Kevin Bryan delivers his verdict on some of this week's CD releases Soul Asylum,"Hurry Up and Wait"(Blue Elan Records)- Soul Asylum's eagerly anticipated follow-up to 2016's "Change of Fortune" is the Minneapolis alternative rockers' twelfth album in a career which began long long ago in 1981, although lead vocalist Dave Pirner has been the only constant feature in their line-up throughout the past four decades. The current incarnation of the band have assembled a typically radio friendly and eclectic package boasting a string of easy on the ear excursions in tuneful rock such as "Silly Things," "Got It Pretty Good" and their current single,"If I Told You."

Salt House,"Huam" (Hudson Records)-Scottish folk trio Salt House's latest offering is an understated gem of the highest order, requiring repeated exposures to make its full presence felt as Jenny Sturgeon, Ewan MacPherson and Lauren MacColl apply their exquisite vocal harmonies to haunting gems such as the freshly minted "Mountain of Gold." Their commendably wide ranging quest for material also sees the three musicians tackle the delights of Danish folk song,"Aage and Elsie" and reclusive American poet Emily Dickinson's "Hope is the thing with Feathers" alongside a fine setting of Thomas Campbell's "Lord Ullin's Daughter."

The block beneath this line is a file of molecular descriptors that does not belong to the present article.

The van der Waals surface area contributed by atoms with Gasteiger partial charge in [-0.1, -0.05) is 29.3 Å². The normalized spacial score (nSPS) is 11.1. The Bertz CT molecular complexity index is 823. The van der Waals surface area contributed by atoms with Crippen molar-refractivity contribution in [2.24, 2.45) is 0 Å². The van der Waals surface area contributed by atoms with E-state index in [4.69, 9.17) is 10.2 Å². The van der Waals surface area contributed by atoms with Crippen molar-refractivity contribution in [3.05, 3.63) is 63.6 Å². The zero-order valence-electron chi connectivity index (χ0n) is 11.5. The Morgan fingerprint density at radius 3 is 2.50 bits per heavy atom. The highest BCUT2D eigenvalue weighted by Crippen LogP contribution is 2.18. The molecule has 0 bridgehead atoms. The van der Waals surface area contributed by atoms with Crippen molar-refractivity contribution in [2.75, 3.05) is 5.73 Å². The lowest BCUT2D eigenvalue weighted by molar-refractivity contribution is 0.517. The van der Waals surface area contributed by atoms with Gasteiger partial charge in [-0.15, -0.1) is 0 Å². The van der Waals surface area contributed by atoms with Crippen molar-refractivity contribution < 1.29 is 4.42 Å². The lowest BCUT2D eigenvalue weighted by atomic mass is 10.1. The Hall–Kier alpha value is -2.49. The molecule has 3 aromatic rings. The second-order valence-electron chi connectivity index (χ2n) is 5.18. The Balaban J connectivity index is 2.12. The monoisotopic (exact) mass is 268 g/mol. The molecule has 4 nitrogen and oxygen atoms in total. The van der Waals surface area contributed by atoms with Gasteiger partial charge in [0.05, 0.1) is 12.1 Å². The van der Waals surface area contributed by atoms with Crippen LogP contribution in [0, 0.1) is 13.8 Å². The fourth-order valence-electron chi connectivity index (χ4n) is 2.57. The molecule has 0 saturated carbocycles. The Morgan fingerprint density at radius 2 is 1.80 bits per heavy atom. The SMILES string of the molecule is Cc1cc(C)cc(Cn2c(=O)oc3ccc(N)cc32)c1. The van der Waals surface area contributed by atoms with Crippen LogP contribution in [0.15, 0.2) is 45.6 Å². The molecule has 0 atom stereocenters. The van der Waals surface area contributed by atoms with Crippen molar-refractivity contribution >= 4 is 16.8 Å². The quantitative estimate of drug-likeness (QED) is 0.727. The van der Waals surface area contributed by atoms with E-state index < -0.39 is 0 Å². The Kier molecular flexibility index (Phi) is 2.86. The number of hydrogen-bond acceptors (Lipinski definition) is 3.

"I'd Love To Turn You On" (Cherry Red)-Sub-titled "Classical and Avant-Garde Music That Inspired the Sixties Counter-Culture," this fascinating 3 CD anthology ranges far and wide in its choice of subject matter, drawing on some of the most memorable pieces in the classical canon as well as several even more more cerebral offerings from the pens of composers such as John Cage,Edgard Varese and Karl-Heinz Stockhausen. Culturally curious outfits such as Pink Floyd and The Beatles were able to draw on these disparate musical influences during their creative heydays in the late sixties and the rest,as the tired old cliche goes,is history.